I don't particularly enjoy job interviews-- there's a lot of pressure (at least in my perception) to impress in every sentence, and upon not receiving the job, there's lots of opportunity to retro-analyze the falsely friendly conversation. Was my anecdote not entertaining enough, or was it that my answer to that other question was too generic? On a lighter note, while recuperating from today's interview, I came across this perfect interview one-liner:

Interviewer: What do you think would make you a good waiter here?
Applicant: I feel that I could bring a lot to the table.

Maybe I should look into some restaurant jobs just to try this out.

Sunday, April 27, 2014

Science Facts: Gold to Lead

Turning gold into lead is possible with the right equipment:  a gold atom has 79 protons and a lead atom has 82, so once a few neutrons in a gold atom are converted to protons through beta decay, the alchemy is a done deal. This would most likely be accomplished by bombarding the gold with neutrons. At the moment, though, this process is more expensive than turning gold into lead isn't worth.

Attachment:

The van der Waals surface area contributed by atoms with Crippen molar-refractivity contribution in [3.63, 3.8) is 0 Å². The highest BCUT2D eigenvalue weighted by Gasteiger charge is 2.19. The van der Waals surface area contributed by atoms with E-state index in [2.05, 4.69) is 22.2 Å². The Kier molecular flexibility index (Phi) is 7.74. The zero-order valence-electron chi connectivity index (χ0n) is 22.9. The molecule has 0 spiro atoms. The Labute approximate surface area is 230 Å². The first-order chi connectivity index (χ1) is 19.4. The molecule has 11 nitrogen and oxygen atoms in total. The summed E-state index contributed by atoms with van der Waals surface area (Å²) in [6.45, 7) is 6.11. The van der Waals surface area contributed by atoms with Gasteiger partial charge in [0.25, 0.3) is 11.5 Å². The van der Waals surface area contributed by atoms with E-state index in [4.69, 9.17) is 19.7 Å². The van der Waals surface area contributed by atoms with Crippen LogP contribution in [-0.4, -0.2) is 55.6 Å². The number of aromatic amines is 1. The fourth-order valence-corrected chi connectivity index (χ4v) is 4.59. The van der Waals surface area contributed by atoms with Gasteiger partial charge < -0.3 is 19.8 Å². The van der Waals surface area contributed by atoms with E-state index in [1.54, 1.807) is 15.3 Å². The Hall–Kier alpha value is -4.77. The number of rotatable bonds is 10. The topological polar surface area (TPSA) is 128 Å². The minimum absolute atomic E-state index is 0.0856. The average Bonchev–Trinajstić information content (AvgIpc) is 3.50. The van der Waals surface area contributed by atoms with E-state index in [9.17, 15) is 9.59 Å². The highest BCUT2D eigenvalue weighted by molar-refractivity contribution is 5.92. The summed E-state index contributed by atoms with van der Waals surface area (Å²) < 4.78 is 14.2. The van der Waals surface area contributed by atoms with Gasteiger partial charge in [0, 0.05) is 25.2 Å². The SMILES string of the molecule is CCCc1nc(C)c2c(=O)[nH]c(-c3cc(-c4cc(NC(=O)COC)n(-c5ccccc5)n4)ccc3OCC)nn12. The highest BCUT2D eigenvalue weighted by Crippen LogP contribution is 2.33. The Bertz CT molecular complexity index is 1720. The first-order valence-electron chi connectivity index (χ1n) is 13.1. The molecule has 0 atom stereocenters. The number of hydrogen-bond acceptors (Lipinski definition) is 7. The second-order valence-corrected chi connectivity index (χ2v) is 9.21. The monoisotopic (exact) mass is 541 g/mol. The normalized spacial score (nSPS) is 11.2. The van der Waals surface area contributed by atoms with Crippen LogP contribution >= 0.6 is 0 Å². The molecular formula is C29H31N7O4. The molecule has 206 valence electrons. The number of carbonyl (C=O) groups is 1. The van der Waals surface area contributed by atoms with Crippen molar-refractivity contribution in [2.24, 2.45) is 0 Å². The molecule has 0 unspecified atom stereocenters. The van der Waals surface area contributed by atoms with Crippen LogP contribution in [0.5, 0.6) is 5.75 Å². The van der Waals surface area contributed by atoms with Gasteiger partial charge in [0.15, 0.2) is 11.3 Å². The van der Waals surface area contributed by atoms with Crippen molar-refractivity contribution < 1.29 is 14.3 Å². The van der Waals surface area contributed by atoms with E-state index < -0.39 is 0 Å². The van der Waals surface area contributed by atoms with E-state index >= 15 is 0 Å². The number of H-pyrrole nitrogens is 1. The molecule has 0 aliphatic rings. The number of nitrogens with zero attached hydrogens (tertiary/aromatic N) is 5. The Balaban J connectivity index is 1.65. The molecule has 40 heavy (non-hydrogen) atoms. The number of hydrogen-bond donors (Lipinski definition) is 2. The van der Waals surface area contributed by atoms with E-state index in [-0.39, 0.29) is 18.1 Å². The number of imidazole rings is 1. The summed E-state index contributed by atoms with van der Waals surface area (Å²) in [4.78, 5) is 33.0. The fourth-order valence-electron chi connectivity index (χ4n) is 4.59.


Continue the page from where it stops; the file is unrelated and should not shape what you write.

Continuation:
Saturday, April 26, 2014

IDOC Ballad

Some schools demand only FAFSA
To dole out their scholarship pay
Em’ry uses IDOC to make sure that
Their students are as poor as they say

Before the great IDOC was open
The ‘Profile’ was a criteria
The payment required, however
Was not allowed when from Nigeria

A fee waiver solved that one problem
So to the post office I flew
To buy a good letter-sized envelope
To put the tax papers into

Filling out forms had been tedious